Frontenacs’ Wright Proving Doubters Wrong As Top Prospect

Heading into the 2021-22 season, Kingston Frontenacs centre Shane Wright was the presumptive first overall pick for the 2022 NHL Entry Draft. From his days with the Don Mills Flyers of the GTHL, Wright had all the makings of a potential elite level player in the NHL. He would always be a factor on the ice as a younger player.

He was granted exceptional status and was showcasing his dominance as a rookie in the Ontario Hockey League in the 2019-20 season. He was one goal shy of a 40-goal season, leading all rookies in that category and in points with 66. The next closest was Mason McTavish. He was on-pace to beat John Tavares’ rookie campaign and had topped Connor McDavid in his first season

Related: 2022 NHL Entry Draft: Baracchini’s Mock Draft 2.0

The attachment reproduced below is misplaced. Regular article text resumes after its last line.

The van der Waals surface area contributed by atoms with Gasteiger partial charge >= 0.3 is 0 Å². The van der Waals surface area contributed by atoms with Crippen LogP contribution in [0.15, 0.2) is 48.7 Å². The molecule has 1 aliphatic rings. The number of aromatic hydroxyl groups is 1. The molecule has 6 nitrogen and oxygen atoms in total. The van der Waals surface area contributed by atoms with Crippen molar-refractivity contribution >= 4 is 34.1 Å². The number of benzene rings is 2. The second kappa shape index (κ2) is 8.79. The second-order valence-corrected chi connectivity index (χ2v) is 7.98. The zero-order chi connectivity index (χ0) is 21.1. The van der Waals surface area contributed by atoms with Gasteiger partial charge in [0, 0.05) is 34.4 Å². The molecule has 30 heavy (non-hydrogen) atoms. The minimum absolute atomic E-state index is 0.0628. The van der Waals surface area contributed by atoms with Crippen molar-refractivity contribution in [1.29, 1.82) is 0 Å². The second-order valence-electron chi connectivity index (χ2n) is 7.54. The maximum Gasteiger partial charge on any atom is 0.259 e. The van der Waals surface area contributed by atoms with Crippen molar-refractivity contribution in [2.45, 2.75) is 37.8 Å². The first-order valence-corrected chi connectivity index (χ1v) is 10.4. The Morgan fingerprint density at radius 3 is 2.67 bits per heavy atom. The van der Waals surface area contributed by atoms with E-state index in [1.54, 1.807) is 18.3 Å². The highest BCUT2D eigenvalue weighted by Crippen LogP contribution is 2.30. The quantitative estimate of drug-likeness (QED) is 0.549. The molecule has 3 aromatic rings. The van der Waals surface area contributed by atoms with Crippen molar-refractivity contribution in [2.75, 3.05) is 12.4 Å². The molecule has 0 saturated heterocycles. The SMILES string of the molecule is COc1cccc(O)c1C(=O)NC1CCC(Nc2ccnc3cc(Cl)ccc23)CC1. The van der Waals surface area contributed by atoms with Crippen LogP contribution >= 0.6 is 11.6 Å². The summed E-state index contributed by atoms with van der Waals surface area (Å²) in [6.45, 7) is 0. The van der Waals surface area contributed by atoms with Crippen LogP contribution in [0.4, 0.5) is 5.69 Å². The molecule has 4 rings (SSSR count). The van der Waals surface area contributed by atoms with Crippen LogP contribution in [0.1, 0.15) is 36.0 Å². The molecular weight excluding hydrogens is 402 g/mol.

Wright even dominated at the World U18 Championships captaining Canada to a gold medal in 2021 and was tied for second in tournament scoring. Along with many other OHLers, he lost a full season due to the COVID-19 pandemic. 

At the start of his draft season, his play was average. It wasn’t great, but it wasn’t bad and many wondered if he is worth being a first overall pick. Over the last few months, Wright is definitely proving everyone wrong and is showing why he’s still the first overall pick in this draft. 

Early Season Criticism